program operations it was not always apparent that there were correlations between variables

which would have allow the program to adjust more readily. The benefit of additional statistical

data would have demonstrated the utility of a mid-course correction, without waiting six months

into the program. Identification of clearance rates earlier in the program would have

demonstrated the efficiency of management. More and better statistics provide the basis for

maximizing the judicial resources to everyone’s benefit.

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Conclusion 6: Staffing Issues Delay Initiation of Program

The foreclosure program was impacted from the beginning by inadequate staffing. Until

the funding for the foreclosure program was available, openings for jobs could not be publicized,

interviews could not be conducted and staff could not be hired. This initial delay in start up

operations had a detrimental effect on getting the program underway, resulting in a two (2)

month loss up front. Similarly, as the program came to a close in its last two (2) months,

qualified employees left the job for more permanent employment. Inadequate staffing for the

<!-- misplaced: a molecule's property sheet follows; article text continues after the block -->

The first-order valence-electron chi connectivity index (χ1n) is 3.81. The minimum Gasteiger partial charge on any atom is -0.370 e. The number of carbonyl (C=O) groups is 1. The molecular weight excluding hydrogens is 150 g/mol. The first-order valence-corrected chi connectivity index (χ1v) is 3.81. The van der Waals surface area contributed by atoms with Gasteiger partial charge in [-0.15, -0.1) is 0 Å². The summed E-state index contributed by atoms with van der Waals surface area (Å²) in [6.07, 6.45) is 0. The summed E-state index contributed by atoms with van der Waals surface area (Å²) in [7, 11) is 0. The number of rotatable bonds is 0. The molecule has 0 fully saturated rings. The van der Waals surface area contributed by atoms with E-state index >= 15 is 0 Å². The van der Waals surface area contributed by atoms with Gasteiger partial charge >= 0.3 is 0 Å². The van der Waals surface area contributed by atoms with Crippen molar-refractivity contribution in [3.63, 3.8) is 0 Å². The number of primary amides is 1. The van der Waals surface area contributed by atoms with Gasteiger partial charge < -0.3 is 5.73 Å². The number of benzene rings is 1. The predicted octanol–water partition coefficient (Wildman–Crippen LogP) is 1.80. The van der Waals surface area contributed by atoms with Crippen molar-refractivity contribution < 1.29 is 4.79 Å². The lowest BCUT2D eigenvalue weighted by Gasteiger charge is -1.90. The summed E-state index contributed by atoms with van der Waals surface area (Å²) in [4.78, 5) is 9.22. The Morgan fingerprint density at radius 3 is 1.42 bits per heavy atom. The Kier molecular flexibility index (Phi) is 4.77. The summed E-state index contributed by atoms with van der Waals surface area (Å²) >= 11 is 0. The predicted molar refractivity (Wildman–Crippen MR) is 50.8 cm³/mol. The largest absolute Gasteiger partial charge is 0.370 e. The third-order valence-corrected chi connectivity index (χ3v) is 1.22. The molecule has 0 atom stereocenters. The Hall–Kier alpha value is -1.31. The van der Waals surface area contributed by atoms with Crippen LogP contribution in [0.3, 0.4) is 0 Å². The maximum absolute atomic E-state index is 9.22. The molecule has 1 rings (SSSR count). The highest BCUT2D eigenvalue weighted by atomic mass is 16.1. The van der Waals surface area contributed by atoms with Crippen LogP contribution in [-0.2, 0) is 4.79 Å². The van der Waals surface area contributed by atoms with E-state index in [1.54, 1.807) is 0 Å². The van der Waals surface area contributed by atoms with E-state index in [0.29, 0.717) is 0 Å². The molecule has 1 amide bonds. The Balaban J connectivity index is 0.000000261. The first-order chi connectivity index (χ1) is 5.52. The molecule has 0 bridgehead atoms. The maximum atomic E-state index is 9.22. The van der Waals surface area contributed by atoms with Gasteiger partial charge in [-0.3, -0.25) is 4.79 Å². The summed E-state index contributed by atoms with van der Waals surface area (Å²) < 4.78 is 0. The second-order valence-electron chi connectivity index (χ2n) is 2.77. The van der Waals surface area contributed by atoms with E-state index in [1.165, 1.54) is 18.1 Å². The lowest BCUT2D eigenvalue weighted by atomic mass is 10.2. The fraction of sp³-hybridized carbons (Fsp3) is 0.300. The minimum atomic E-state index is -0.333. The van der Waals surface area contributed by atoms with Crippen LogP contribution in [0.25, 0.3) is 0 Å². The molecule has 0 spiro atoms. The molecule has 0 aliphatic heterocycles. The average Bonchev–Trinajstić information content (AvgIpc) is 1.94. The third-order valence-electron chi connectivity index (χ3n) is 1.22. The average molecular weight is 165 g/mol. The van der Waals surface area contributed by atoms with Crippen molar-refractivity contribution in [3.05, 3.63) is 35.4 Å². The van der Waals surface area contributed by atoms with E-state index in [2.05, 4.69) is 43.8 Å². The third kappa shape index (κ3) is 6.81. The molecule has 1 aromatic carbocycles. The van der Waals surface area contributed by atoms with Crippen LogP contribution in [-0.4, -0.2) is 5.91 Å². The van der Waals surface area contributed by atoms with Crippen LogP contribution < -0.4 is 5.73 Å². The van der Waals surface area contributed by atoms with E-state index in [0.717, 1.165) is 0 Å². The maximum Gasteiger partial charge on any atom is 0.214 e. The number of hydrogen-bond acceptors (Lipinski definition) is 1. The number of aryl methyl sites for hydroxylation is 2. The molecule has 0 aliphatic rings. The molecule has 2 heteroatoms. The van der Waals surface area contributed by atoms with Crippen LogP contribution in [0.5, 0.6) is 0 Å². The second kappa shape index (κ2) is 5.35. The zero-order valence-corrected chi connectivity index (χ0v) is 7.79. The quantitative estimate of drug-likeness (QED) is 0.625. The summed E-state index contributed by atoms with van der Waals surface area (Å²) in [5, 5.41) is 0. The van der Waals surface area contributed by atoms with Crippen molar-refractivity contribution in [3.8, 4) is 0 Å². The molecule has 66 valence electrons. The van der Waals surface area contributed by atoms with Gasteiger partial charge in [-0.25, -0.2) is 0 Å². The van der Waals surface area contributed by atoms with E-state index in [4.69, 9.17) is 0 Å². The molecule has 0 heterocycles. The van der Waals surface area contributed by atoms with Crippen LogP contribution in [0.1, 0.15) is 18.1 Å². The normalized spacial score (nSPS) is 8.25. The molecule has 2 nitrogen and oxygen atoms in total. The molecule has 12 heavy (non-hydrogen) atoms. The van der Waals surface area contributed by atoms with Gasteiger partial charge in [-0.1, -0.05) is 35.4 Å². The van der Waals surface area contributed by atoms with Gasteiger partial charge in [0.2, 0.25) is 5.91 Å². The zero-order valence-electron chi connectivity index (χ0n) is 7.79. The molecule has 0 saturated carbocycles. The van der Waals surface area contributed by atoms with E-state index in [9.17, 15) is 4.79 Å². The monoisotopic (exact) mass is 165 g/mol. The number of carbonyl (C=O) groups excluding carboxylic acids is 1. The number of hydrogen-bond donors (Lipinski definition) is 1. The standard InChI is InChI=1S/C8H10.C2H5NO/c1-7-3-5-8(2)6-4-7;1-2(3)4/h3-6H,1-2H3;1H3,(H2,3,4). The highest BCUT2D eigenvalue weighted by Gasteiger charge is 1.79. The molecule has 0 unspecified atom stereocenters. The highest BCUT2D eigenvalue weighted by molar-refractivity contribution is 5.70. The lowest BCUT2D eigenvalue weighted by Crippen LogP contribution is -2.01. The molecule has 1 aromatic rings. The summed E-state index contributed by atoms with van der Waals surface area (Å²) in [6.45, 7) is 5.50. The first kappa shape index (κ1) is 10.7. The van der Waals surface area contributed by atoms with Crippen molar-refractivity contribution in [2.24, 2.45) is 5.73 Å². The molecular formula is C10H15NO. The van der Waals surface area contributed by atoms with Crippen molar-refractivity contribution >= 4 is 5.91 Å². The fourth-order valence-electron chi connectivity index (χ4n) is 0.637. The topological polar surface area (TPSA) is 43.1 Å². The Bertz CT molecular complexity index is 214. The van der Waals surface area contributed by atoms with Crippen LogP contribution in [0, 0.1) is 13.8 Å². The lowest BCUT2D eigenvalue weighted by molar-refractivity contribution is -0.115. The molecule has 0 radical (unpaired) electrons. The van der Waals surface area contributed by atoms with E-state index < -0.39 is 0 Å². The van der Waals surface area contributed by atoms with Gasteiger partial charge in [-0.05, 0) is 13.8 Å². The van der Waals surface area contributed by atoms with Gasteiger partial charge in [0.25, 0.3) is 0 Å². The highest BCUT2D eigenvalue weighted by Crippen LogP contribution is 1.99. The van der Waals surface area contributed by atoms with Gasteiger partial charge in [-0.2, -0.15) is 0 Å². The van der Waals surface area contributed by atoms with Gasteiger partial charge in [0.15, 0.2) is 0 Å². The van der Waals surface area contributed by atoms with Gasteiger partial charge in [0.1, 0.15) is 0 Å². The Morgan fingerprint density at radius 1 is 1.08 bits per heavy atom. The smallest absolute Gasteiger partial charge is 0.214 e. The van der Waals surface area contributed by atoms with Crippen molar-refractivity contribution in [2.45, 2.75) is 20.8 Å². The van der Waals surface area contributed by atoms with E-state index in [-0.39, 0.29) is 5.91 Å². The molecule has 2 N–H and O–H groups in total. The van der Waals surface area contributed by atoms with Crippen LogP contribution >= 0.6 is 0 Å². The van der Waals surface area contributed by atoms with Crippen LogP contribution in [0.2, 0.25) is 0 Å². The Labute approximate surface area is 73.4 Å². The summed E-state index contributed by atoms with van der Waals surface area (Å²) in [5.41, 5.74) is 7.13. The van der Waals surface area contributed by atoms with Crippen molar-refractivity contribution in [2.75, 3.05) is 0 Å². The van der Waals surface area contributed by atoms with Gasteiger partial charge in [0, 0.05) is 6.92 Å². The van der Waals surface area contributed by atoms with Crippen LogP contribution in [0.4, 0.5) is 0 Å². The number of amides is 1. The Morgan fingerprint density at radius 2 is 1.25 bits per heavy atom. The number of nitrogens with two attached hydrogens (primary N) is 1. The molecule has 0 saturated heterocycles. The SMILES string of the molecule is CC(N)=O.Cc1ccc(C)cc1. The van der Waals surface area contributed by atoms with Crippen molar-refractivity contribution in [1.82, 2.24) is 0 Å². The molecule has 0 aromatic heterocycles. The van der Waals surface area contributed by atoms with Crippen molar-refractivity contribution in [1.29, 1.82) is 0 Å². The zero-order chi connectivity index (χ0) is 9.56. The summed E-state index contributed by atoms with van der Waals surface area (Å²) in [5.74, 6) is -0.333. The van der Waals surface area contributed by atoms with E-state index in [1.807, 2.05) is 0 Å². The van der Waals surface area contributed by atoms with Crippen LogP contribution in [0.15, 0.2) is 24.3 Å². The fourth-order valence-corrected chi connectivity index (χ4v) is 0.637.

total of four (4) months hampered operations, as the foreclosure program continued with a

skeleton crew. While this problem is symptomatic of any temporary pilot program, it presents

unique challenges for management, supervision and work production.

Recommendation 6: Post Job Opportunities Early

The human resource issues could be better managed with proper planning. Early postings

of job announcements on the website and circulated among the universities do not require the

expenditure of funds not allocated yet. Additionally, the actual job listings should be ready to

print immediately when the funds become available. From a human resource standpoint,

interviews should be scheduled as qualified applicants become available; rather than waiting to

conduct interviews all at once. Unfortunately, retention of qualified employees as a program

ends is more problematic. Whenever possible, we attempted to secure permanent employment

for proven employees as they continued to work through program termination.

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Conclusion 7: Communication was Effective and Constant

Communication was a genuine strength of the foreclosure program. Town hall meetings,

open house for the new foreclosure program, e-mail letters advising law firms of changes and

website access with the opportunity to send basic inquiries were assets. The strength of these

lines of communication with the customer base improved the efficiency of court management.

Table 8 below represents a sample of e-mail blasts that were sent to all foreclosure law

firms. Town Hall meetings were frequently held to keep everyone informed and ease the

transition to new procedures.